For 2018 there are two Co-Winners and two Honorable Mentions for the Gill Jacot-Guillarmod Award, listed in alphabetical order.

Felix Mbatalbaye, Cultural Affairs Specialist, U.S. Embassy N’Djamena, is a Co-Winner of the Gill Jacot-Guillarmod Award. Over 29 years, Felix Mbatalbaye built a powerful network of contacts through judicious recruitment, providing resources and his expertise, and made the US Embassy the partner of choice for Chadians.  Always a steadfast and trusted leader, Felix kept programs going during the evacuation of American staff in 2008, and even drafted the Post’s first Public Diplomacy Implementation Plan during a gap between Public Affairs Officers.  Felix, approaching mandatory retirement, leaves a profound legacy.

Louiza (Nadia) Ouhenia, Cultural Affairs Specialist, U.S. Embassy Algiers, is a Co-Winner of the Gill Jacot-Guillarmod Award. After 25 years, Nadia Ouhenia is the master of her portfolio covering the gamut of cultural and educational engagement with Algeria.  Even during the “Dark Decade," when she faced real danger just coming to work, Nadia has been a trusted barometer for new initiatives. Her institutional memory and attention to each grantee and program partner have built the bridges between embassy officials and program alumni who have opened doors and multiplied the entire Embassy’s effectiveness.

Marketa Kolarova, Cultural Affairs Assistant, U.S. Embassy Praguereceived an Honorable Mention for the Gill Jacot-Guillarmod Award.  An invaluable advisor to PAOs and Ambassadors for 28 years, Marketa Kolarova revitalized US-Czech cultural relations after the Velvet Revolution.  Using her profound insights and managerial savvy, she mid-wifed the Fulbright Commission, right-sized American Spaces, led nationwide teacher tech-training, literature engagement and English language programming, all resulting in a relationship that is closer, and will stay that way, for decades to come.

Carmen Urcuyo, Cultural Affairs Assistant, U.S. Embassy Tegucigalpa, received an Honorable Mention for the Gill Jacot-Guillarmod Award. In her 43 years of service to the US Embassy, Carmen Urcuyo has trained some 14 CAO‘s, most entry-level officers, some reaching back from other countries to request Carmen’s program and mentoring help. Her legendary networks and extensive program files ensured the right local partners to make every program a success.  Carmen‘s ability and willingness to adapt in the face of countless challenges have made her one of the Mission’s most valued and effective employees.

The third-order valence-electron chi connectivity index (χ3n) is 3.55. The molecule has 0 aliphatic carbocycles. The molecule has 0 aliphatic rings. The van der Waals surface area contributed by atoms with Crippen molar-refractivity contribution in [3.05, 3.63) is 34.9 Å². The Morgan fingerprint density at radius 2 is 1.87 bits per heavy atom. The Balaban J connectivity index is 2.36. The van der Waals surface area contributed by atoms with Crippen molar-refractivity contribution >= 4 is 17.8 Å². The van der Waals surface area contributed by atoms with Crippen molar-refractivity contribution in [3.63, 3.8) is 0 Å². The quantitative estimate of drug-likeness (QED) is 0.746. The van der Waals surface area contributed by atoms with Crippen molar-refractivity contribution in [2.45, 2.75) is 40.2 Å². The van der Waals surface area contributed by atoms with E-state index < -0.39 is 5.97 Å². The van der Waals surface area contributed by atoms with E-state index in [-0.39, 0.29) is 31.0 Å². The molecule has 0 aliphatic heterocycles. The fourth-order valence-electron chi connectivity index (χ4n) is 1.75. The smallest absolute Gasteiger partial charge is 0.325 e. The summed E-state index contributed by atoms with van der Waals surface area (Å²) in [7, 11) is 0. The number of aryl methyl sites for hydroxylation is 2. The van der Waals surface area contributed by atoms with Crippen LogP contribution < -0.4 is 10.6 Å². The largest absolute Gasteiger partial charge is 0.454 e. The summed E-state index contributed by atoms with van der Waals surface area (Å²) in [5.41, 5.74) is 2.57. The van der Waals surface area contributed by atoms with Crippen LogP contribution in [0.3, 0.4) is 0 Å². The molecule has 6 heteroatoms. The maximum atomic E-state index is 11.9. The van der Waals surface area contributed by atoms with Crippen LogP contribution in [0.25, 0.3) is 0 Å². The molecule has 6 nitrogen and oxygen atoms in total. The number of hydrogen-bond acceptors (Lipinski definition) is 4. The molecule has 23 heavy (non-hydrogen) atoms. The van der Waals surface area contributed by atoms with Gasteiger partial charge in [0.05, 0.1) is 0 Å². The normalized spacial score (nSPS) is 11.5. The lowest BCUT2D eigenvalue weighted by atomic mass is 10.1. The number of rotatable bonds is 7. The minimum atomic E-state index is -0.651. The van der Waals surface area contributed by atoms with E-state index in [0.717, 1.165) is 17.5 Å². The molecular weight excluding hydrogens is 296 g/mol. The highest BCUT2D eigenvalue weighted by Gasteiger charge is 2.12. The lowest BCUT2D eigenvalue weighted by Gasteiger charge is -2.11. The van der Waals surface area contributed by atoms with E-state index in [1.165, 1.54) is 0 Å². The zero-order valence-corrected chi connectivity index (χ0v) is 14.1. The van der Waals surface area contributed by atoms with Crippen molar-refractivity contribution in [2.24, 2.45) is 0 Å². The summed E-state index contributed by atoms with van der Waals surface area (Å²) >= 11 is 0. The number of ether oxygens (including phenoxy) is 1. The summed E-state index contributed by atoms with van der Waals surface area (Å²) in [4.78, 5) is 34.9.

The Ilchman-Richardson Award recognizes a Bureau of Educational and Cultural Affairs employee who has made significant contributions in the domestic management of educational and cultural diplomacy while leading and mentoring others.  The Ilchman-Richardson Award, given for the first time in 2007, is named in appreciation of two former ECA Assistant Secretaries.  Alice Stone Ilchman, former Dean of Wellesley College, was Assistant Secretary for ECA and then Associate Director of USICA and USIA from 1979 to 1981, after which she headed Sarah Lawrence University, then chaired the board of the Rockefeller Foundation. She headed the Jeanette Watson Fellowships until her death in 2006.  John Richardson, after years in corporate law, investment banking, and Radio Free Europe, was Assistant Secretary for State/ECA (CU) from 1968 until 1977, then headed Youth For Understanding and chaired the boards of the U.S. Endowment for Democracy and the U.S. Institute of Peace.

The 2018 Ilchman-Richardson award winner is Sana Abed-Kotob, Chief, International Visitor Leadership Program Division, Office of International Visitors. With her cultural insights, inspiring leadership and human compassion, Sana Abed-Kotob has significantly and substantially advanced US cultural diplomacy, guiding and mentoring ECA staff, leadership and partners.  Through her work Sana has made operations more efficient, improved inter-agency cooperation, and expanded public-private contributions to advancing cultural and educational exchanges.  It is no exaggeration to say that every U.S. diplomatic post in the world has benefited from Sana’s expertise in cultural diplomacy programming.

Mark Taplin, retired Foreign Service Officer and former Principal Deputy Assistant Secretary and Acting Assistant Secretary for ECA, is receiving a special Lois Roth Emeritus Award from the Board of the Lois Roth Endowment for his career of service in cultural and educational diplomacy abroad and his tours as a principled and courageous policy leader in the ECA Bureau.  Mark’s willingness to listen, his work ethic, elegant writing and editing, sense of humor and fundamentally, his belief in the power and criticality of exchanges enabled ECA to weather existential budget threats and continue to thrive.

The Lois Roth Endowment salutes all the nominees and their nominators for participating in this competition.  All of the nominations demonstrated great talent and dedication.  Lois Roth would have been proud to serve with all of them.

L-R: Pen Agnew, Lisa Heller (accepting awards for Robin Solomon and Monica Davis), Mark Taplin, Margot Carrington, A/S Royce, Felix Mbatalbaye; Sana Abed-Kotob, Louisa Nadia Ouhenia, Carmen Urcuyo, Marketa Kolarova, Sky Arndt-Briggs

The Lois Roth Endowment Celebrating 30 Years of
Fostering International Cultural Dialogue